Presentation on theme: "1 Assessment of Cambodia’s Statistics Capacity Prepared by Zia A. Abbasi IMF Multi-sector Statistics Advisor, Cambodia for the International Conference."— Presentation transcript:
1 Assessment of Cambodia’s Statistics Capacity Prepared by Zia A. Abbasi IMF Multi-sector Statistics Advisor, Cambodia for the International Conference on Improving Statistics for Measuring Development Results June 4-5, 2003, Washington, D.C. Hosted by the World Bank
2 The Cambodian Context A small economy with low GDP per capita; Agriculture, garments and tourism based; Growing workforce and underemployment; Human Development Index 130 out of 173; Poverty rate of 36 % and poor education and health access; and A small government revenue base.
3 The Statistics Environment Annual appropriations for statistics are estimated at 0.2% of budget, of which $427,000 or 25% is allocated to the National Institute of Statistics (NIS); Lack of an effective legal and institutional environment; Statistics decentralized with everything else, and limited coordination and integration; Limited donor coordination and variable development; and Significant statistical activities of non-government organizations.
4 The Demand for Development Statistics Economic growth and poverty reduction: Millennium Development Goals; National Poverty Reduction Strategy; Macroeconomic stability and economic and finance reforms; Education, health, agriculture and rural development priorities; and Administrative, legal and judicial reforms.
5 Statistics Capacity Development 1993 to 2002 General Data Dissemination System adopted; Statistics Law and Sub-decrees drafted; Improvements in planning, policies and procedures; Improvements in coordination and organization; Improvements in staffing and skills development; Improvements in financing and the priority mission group initiative; Increasing awareness of the need for quality; and Increasing donor cooperation and coordination.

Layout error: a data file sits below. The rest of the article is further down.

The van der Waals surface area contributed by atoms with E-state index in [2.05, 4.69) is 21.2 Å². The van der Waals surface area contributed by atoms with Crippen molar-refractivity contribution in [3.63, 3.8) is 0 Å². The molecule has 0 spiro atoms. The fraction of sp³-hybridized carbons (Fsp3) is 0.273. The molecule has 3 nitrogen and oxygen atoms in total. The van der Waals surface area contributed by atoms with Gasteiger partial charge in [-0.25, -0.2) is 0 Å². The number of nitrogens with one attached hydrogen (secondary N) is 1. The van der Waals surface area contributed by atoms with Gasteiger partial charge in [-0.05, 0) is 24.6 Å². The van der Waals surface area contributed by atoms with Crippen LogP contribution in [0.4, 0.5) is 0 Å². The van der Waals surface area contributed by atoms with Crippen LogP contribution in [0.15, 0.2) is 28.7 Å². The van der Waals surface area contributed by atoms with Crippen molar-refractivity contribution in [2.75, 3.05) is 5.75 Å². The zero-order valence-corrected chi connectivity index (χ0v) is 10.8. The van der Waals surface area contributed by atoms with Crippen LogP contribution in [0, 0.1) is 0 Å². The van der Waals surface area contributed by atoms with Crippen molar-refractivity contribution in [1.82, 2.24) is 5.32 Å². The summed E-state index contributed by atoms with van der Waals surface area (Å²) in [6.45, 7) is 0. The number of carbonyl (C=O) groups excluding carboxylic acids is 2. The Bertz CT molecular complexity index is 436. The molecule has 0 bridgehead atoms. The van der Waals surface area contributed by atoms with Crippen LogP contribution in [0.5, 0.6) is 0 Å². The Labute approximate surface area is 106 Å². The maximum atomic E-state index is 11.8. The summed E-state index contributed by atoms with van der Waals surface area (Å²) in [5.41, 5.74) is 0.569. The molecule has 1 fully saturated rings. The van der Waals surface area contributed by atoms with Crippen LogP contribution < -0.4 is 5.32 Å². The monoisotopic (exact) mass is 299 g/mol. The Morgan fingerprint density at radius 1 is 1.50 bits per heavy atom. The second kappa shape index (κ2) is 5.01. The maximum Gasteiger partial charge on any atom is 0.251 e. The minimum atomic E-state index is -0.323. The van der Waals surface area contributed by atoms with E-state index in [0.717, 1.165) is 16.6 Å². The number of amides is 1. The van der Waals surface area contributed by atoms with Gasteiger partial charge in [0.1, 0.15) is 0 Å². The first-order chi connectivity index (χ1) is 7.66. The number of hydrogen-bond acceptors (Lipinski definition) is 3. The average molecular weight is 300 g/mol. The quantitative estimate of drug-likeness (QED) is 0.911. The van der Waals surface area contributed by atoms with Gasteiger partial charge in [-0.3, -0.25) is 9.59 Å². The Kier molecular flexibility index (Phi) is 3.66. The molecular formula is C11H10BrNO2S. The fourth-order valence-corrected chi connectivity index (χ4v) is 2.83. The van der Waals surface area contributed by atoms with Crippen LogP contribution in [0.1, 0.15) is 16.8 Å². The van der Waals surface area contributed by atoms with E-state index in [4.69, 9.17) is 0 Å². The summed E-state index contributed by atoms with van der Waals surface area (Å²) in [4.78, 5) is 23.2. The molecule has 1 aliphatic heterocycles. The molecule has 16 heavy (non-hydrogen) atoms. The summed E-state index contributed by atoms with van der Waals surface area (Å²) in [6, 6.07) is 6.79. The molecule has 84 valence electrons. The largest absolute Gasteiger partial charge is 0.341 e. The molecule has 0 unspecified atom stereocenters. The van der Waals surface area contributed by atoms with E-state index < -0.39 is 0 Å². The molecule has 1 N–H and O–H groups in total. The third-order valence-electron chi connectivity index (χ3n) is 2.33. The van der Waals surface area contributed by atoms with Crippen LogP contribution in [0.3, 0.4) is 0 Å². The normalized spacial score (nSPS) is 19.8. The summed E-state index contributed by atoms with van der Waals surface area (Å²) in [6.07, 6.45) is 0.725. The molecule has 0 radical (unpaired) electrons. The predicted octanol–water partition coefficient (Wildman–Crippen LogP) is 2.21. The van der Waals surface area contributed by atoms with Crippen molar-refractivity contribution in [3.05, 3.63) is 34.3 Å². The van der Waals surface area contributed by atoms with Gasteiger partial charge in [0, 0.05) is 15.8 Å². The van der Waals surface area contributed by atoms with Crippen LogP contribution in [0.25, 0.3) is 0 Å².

6 Statistics Capacity Development 1993 to 2002 (continued) Improvements in the range and quality of macroeconomic statistics; Increased economic survey capacity and improving administrative collections; Significant improvements in the range and quality of socio-demographic statistics; and Increased household survey capacity and improvements in selected social datasets based on administrative data. Unfortunately, environment and natural statistics have not improved.
7 Statistics Capacity Development 1993 to 2002 (continued) Improvements in user access and dissemination: A growing range of publications; Increased use of electronic dissemination; The NIS Website and Data Users Service Center; An expanded and improved Statistics Yearbook; and A draft data dissemination strategy. The significant role played by donors across government and the increasing level of coordination within the donor community.
8 Recent Statistics Capacity Development Initiatives Review of Statistics Capacity in Cambodia (July 2002) and the Partnerships in Statistics Capacity Building Workshop (October 2002); Workshop outcomes: Increased awareness and understanding; Greater government commitment; and Increased donor interest and commitment.